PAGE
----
Both of us were immediately struck by how blue he was. Most water babies are a bit purple, or even blue in the extremities, but he was blue everywhere. We immediately set to work trying to get him to breathe, rubbing his back and soles of his feet, and warming him up. He had a very short cord, which made things especially tricky. After a couple of minutes, we decided to get him out of the water, so Mark helped me out and we resumed simulation. We sucked out his noise and mouth several times and kept rubbing his back. He was breathing, but not regularly, and slowly pinking up in his torso. I then delivered the placenta, which went smoothly with no hemorrhaging, praise the Lord!

About 20 minutes after he was born, he was almost entirely pink, and things were stable enough that we called the kids up to meet their new baby brother. What a sweet time that was! They were all so excited to meet their brother and see this little guy that we have been waiting on for so long!

Around 8:45pm, we cut our little guy’s cord and nursed for the first time, which he loved. His cord was short – only 17 inches or so, which might explain why it took so long to go into labor (that happened with Avigail too). Since then he’s been doing great! Loves to nurse and snuggle and had a few periods of wonderful alert time today.

We also chose Micah’s middle name today. Name meanings are very important to us, and this is what his name means:
Micah- “Who is like God”
Jonathan- “God has given”
We chose Micah because of the nature of our surprise pregnancy and it’s reminding us of the sovereignty of God, and we chose Jonathan because he is absolutely a gift to us!

I’m not exactly where to go from here. This journey of our 5th child has been such a road of growth for me, and I am so thankful for the grace of God in giving me another child! I’m thankful for the opportunity to have an unassisted birth, thankful that the Lord gave me the instinct to push him out quickly, thankful that he pinked up well despite his slow start. I’m thankful that I get a chance to tandem nurse, thankful for one more little boy, and thankful for the peace I have in closing this chapter in our lives.

But most of all, I’m thankful for the ongoing lesson of trust that He is teaching me, and pray I can pass this on to my children. Our God is so good, His love for us is never-ending, and He wants to give us good! But so often we don’t know ourselves what good really is, and that is where trust comes in.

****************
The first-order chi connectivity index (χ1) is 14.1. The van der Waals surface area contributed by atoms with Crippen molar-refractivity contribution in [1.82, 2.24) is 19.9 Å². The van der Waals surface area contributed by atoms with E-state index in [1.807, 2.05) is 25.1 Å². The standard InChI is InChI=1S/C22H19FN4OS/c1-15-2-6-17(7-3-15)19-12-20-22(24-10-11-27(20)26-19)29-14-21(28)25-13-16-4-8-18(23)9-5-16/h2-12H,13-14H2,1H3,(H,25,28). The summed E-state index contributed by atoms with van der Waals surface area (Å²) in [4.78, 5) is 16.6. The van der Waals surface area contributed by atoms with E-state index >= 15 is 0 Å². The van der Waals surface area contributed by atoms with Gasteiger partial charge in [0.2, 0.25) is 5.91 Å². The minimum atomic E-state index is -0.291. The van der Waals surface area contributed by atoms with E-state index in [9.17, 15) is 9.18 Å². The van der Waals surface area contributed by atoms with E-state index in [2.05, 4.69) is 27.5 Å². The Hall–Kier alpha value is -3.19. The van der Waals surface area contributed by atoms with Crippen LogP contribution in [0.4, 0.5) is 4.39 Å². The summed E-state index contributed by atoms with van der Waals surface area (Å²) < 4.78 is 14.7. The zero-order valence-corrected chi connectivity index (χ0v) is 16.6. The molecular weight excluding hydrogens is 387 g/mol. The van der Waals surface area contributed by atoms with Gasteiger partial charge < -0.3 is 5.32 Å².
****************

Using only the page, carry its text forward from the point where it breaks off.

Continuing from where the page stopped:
Many blessings to you on whatever road the Lord has you on, and may you find trust and peace on the journey!


Embracing Simplicity

The view from our friends’ home!

Last week I did something I never thought I’d do – I drove to Washington with my 4 kids, 34 weeks pregnant, without Mark. I was missing a good friend, and the time away sounded like exactly what I needed before this baby makes his appearance.

The trip was fantastic – the kids were content during the drive and I managed to stay awake with the help of my friend Red Bull. 😉

We spent the majority of our week at our friends’ home in the country. For 5 days, we had no internet, no cell phone, and no TV. But what we did have was priceless: the kids enjoyed being with friends they’ve known all their lives – with 5 acres to explore and play, the river to splash in, mud to muck around in, tepee-building, dog-chasing, and snake-holding. Inside, I was in heaven with the wood-burning fireplace in constant crackle, good food always cooking, yarn to crochet, books to read, and of course, wonderful conversations with my dear friend.

When we arrived home Sunday evening, I was unpacking the car, trying to hold my emotions in check. When I got to a pile of blankets that smelled strongly of wood smoke, I broke. I missed my friend, and I missed the peaceful, serene setting of their home. I missed the simplicity of our lives for that short week. My kids did too. They asked multiple times about moving there, wondering what it would take.

I spent yesterday unpacking our things and re-aclimating myself to our home. I spent a lot of time thinking about what made our friends’ home so special (other than the presence of our friends, of course!). The biggest thing that stuck out to me was the simplicity of their lives. There weren’t buckets of toys, but the toys they had encouraged creative play. No matter how hard I try, I feel like our home us taken over by toys! The kids were outside a lot, and dirt was embraced. That’s something I need to work on! Food was simple, but healthy and full of flavor! Mmm… I will dream about that steamed artichoke with roasted garlic goat cheese for weeks to come, I’m sure! And the flow of their days allowed so much freedom to be together and truly enjoy each other.

So, my goal these next few weeks is to harness my nesting urge that’s kicking in, and use it to simplify our lives a bit. How can I declutter our things and our time? How can I rearrange our home life a bit to make my priorities the priority again?

What about you? Any plans for simplifying your life a bit this spring? What are you thinking of removing or rearranging?

~ Judy


Here are a few more pics from the trip!

Playing at the river!
Cozy reading in front of the fire
Getting muddy in the pond